Debt levels gradually fell from their post-World War II peak, before plateauing between 31% and 40% in the 1970s—ultimately hitting a historic 23% low in 1974. Ratios have steadily risen since 1980 and then jumped sharply following 2007’s subprime housing crisis and the subsequent financial meltdown.

The landmark 2010 study entitled "Growth in a Time of Debt," conducted by Harvard economists Carmen Reinhart and Kenneth Rogoff, painted a gloomy picture for countries with high debt-to-GDP ratios. However, a 2013 review of the study identified coding errors, as well as the selective exclusion of data, which purportedly led Reinhart and Rogoff to make errant conclusions.

## Special Considerations

The U.S. government finances its debt by issuing U.S. Treasuries, which are widely considered to be the safest bonds on the market. The countries and regions with the 10 largest holdings of U.S. Treasuries (as of September 2021) are as follows:

1. Japan: $1.3 trillion 2. China:$1 trillion
3. United Kingdom: $567 billion 4. Luxembourg:$312 billion
5. Ireland: $310 billion 6. Switzerland:$297 billion
7. Cayman Islands: $253 billion 8. Brazil:$249 billion
9. France: $242 billion 10. Taiwan:$240 billion

## What Is the Main Risk of a High Debt-to-GDP Ratio?

High debt-to-GDP ratios could be a key indicator of increased default risk for a country. Country defaults can trigger financial repercussions globally. Debt-to-GDP ratios above 77% for long periods of time correlate to slowdowns in economic growth, per a World Bank study.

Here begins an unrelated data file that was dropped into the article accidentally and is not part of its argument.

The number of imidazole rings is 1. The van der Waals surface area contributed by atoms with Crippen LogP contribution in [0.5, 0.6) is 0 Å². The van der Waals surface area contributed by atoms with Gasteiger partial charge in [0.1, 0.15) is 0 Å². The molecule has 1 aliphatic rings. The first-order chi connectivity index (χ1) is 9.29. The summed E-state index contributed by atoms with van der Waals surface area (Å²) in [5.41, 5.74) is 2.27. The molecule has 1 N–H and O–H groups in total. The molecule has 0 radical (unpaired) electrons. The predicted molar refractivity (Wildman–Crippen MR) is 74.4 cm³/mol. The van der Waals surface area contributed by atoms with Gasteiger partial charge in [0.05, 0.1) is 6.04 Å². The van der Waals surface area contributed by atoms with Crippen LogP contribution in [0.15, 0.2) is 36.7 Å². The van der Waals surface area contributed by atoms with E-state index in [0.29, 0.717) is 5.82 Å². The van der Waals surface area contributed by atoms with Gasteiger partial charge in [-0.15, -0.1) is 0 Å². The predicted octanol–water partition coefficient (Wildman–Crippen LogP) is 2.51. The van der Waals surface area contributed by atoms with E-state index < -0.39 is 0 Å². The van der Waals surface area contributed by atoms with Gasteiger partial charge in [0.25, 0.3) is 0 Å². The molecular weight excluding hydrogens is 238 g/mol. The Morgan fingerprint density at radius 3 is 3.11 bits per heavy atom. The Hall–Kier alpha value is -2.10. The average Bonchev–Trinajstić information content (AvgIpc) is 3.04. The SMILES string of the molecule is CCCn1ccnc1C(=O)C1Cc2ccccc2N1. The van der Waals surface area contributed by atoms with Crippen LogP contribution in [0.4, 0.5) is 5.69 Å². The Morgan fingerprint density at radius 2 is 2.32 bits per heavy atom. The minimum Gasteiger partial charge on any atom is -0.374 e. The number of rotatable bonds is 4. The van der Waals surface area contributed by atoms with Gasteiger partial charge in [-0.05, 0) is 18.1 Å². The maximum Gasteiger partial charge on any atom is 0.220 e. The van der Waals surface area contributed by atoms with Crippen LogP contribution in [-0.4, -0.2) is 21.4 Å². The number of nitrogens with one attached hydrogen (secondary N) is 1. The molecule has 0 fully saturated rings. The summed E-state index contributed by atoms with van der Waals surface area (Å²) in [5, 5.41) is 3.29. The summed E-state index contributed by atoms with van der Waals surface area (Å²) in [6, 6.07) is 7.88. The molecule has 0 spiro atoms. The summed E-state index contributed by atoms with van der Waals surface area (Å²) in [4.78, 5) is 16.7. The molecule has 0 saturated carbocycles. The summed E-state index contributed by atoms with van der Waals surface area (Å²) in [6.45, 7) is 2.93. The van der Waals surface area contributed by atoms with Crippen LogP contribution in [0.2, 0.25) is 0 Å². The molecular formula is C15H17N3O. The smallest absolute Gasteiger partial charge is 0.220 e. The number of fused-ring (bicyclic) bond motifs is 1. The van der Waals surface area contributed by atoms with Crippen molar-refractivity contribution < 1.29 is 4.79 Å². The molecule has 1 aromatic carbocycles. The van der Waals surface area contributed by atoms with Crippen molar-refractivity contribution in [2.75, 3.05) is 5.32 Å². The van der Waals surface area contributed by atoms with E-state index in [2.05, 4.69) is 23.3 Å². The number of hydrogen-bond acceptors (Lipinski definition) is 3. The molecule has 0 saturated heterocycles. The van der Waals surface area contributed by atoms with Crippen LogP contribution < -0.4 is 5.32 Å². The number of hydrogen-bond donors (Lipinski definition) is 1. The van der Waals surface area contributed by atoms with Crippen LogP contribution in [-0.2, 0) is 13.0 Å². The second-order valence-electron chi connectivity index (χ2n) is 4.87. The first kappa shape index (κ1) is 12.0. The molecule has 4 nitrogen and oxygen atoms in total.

## How Does Modern Monetary Theory (MMT) View National Debt?

Modern monetary theory (MMT) suggests sovereign countries do not need to rely on taxes or borrowing for spending since they can print as much as they need. Since their budgets are not constrained, such as the case with regular households, their policies are not shaped by fears of the rising national debt.

## Which Countries Have the Highest Debt-to-GDP Ratios?

As of December 2020, Venezuela had the highest debt-to-GDP ratio at 350%, up from its 2019 reading of 233%. This was likely due to the lack of oil demand brought on by the COVID-19 pandemic. Next was Japan, with a reading of 266%, a relatively modest rise from its prior year's reading of 238%. The U.S. was 12th with a debt-to-GDP ratio of 128%.

### Article Sources

Investopedia requires writers to use primary sources to support their work. These include white papers, government data, original reporting, and interviews with industry experts. We also reference original research from other reputable publishers where appropriate. You can learn more about the standards we follow in producing accurate, unbiased content in our editorial policy.
1. World Bank. "Finding the Tipping Point -- When Sovereign Debt Turns Bad." Accessed Dec. 8, 2021.

2. European Union. "European Central Bank." Accessed Dec. 8, 2021.

3. Federal Reserve Bank of St. Louis. "Federal Debt: Total Public Debt as Percent of Gross Domestic Product." Accessed Dec. 8, 2021.

4. Congressional Budget Office. "Federal Debt: A Primer." Accessed Dec. 8, 2021.

5. Scholars at Harvard. "Growth in a Time of Debt." Accessed Dec. 8, 2021.

6. Political Economy Research Institute, University of Massachusetts Amherst. "Does High Public Debt Consistently Stifle Economic Growth? A Critique of Reinhart and Rogoff?" Page 2. Accessed Dec. 8, 2021.

7. U.S. Department of the Treasury. "Major Foreign Holders of Treasury Securities." Accessed Dec. 8, 2021.

8. Trading Economics. "Country List Government Debt to GDP." Accessed Dec. 8, 2021.